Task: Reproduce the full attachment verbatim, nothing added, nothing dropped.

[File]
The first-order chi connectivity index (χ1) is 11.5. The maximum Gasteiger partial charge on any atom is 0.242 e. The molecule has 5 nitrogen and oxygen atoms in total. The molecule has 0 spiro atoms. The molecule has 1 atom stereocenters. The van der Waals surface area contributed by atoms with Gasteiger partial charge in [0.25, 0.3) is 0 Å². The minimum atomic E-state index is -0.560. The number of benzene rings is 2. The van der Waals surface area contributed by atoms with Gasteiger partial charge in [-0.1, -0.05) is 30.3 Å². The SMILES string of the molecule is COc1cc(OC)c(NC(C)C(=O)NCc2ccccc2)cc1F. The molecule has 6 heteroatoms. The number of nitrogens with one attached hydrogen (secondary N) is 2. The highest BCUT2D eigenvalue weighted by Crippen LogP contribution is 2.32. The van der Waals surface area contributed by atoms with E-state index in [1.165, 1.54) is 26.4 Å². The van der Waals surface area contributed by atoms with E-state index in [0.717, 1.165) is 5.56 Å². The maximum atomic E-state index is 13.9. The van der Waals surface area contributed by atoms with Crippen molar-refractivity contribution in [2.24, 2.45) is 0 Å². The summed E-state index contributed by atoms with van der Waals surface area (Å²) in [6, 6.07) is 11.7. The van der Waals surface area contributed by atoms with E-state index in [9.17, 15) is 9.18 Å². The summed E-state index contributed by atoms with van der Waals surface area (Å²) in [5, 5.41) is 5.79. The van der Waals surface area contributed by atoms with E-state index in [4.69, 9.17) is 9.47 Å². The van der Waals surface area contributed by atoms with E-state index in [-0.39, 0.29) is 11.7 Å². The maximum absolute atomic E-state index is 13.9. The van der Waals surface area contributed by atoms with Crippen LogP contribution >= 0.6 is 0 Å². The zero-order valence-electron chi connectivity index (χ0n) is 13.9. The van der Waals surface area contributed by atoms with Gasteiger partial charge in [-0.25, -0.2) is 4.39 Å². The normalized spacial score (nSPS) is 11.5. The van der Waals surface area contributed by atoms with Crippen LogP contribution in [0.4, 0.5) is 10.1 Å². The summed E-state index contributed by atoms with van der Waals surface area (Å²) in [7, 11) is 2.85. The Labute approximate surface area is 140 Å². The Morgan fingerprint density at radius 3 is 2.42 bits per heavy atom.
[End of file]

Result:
The first-order chi connectivity index (χ1) is 11.5. The maximum Gasteiger partial charge on any atom is 0.242 e. The molecule has 5 nitrogen and oxygen atoms in total. The molecule has 0 spiro atoms. The molecule has 1 atom stereocenters. The van der Waals surface area contributed by atoms with Gasteiger partial charge in [0.25, 0.3) is 0 Å². The minimum atomic E-state index is -0.560. The number of benzene rings is 2. The van der Waals surface area contributed by atoms with Gasteiger partial charge in [-0.1, -0.05) is 30.3 Å². The SMILES string of the molecule is COc1cc(OC)c(NC(C)C(=O)NCc2ccccc2)cc1F. The molecule has 6 heteroatoms. The number of nitrogens with one attached hydrogen (secondary N) is 2. The highest BCUT2D eigenvalue weighted by Crippen LogP contribution is 2.32. The van der Waals surface area contributed by atoms with E-state index in [1.165, 1.54) is 26.4 Å². The van der Waals surface area contributed by atoms with E-state index in [0.717, 1.165) is 5.56 Å². The maximum atomic E-state index is 13.9. The van der Waals surface area contributed by atoms with Crippen molar-refractivity contribution in [2.24, 2.45) is 0 Å². The summed E-state index contributed by atoms with van der Waals surface area (Å²) in [6, 6.07) is 11.7. The van der Waals surface area contributed by atoms with E-state index in [9.17, 15) is 9.18 Å². The summed E-state index contributed by atoms with van der Waals surface area (Å²) in [5, 5.41) is 5.79. The van der Waals surface area contributed by atoms with E-state index in [4.69, 9.17) is 9.47 Å². The van der Waals surface area contributed by atoms with E-state index in [-0.39, 0.29) is 11.7 Å². The maximum absolute atomic E-state index is 13.9. The van der Waals surface area contributed by atoms with Crippen LogP contribution >= 0.6 is 0 Å². The zero-order valence-electron chi connectivity index (χ0n) is 13.9. The van der Waals surface area contributed by atoms with Gasteiger partial charge in [-0.25, -0.2) is 4.39 Å². The normalized spacial score (nSPS) is 11.5. The van der Waals surface area contributed by atoms with Crippen LogP contribution in [0.4, 0.5) is 10.1 Å². The summed E-state index contributed by atoms with van der Waals surface area (Å²) in [7, 11) is 2.85. The Labute approximate surface area is 140 Å². The Morgan fingerprint density at radius 3 is 2.42 bits per heavy atom.